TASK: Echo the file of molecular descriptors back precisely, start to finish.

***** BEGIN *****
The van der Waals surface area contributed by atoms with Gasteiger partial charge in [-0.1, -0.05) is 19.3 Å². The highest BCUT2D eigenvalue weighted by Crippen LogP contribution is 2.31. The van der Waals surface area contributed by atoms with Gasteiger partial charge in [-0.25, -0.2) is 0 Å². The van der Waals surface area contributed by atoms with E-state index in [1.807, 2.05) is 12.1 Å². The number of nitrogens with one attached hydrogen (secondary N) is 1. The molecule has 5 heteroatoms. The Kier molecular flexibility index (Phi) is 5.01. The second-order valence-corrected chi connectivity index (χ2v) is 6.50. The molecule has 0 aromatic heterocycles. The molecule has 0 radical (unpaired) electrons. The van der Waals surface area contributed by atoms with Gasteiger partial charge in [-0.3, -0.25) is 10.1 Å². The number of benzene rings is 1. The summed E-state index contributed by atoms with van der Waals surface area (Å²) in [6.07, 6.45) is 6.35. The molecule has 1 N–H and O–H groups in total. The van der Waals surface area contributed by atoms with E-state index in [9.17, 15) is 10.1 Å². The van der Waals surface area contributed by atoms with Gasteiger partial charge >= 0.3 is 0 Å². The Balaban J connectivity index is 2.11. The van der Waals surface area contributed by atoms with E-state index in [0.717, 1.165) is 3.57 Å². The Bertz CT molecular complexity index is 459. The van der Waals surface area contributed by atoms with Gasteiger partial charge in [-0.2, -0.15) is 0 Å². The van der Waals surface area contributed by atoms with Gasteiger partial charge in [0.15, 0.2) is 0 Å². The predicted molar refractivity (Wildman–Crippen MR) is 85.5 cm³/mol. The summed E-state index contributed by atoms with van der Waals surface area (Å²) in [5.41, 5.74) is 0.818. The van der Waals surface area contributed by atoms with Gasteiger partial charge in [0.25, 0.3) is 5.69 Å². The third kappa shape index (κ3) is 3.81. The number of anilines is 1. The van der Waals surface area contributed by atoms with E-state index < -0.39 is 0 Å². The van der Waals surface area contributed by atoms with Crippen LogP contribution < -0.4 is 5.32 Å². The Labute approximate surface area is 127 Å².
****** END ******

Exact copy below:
The van der Waals surface area contributed by atoms with Gasteiger partial charge in [-0.1, -0.05) is 19.3 Å². The highest BCUT2D eigenvalue weighted by Crippen LogP contribution is 2.31. The van der Waals surface area contributed by atoms with Gasteiger partial charge in [-0.25, -0.2) is 0 Å². The van der Waals surface area contributed by atoms with E-state index in [1.807, 2.05) is 12.1 Å². The number of nitrogens with one attached hydrogen (secondary N) is 1. The molecule has 5 heteroatoms. The Kier molecular flexibility index (Phi) is 5.01. The second-order valence-corrected chi connectivity index (χ2v) is 6.50. The molecule has 0 aromatic heterocycles. The molecule has 0 radical (unpaired) electrons. The van der Waals surface area contributed by atoms with Gasteiger partial charge in [-0.3, -0.25) is 10.1 Å². The number of benzene rings is 1. The summed E-state index contributed by atoms with van der Waals surface area (Å²) in [6.07, 6.45) is 6.35. The molecule has 1 N–H and O–H groups in total. The van der Waals surface area contributed by atoms with E-state index in [9.17, 15) is 10.1 Å². The van der Waals surface area contributed by atoms with Gasteiger partial charge >= 0.3 is 0 Å². The Balaban J connectivity index is 2.11. The van der Waals surface area contributed by atoms with E-state index in [0.717, 1.165) is 3.57 Å². The Bertz CT molecular complexity index is 459. The van der Waals surface area contributed by atoms with Gasteiger partial charge in [-0.2, -0.15) is 0 Å². The van der Waals surface area contributed by atoms with Gasteiger partial charge in [0.15, 0.2) is 0 Å². The predicted molar refractivity (Wildman–Crippen MR) is 85.5 cm³/mol. The summed E-state index contributed by atoms with van der Waals surface area (Å²) in [5.41, 5.74) is 0.818. The van der Waals surface area contributed by atoms with Gasteiger partial charge in [0.25, 0.3) is 5.69 Å². The third kappa shape index (κ3) is 3.81. The number of anilines is 1. The van der Waals surface area contributed by atoms with E-state index < -0.39 is 0 Å². The van der Waals surface area contributed by atoms with Crippen LogP contribution < -0.4 is 5.32 Å². The Labute approximate surface area is 127 Å².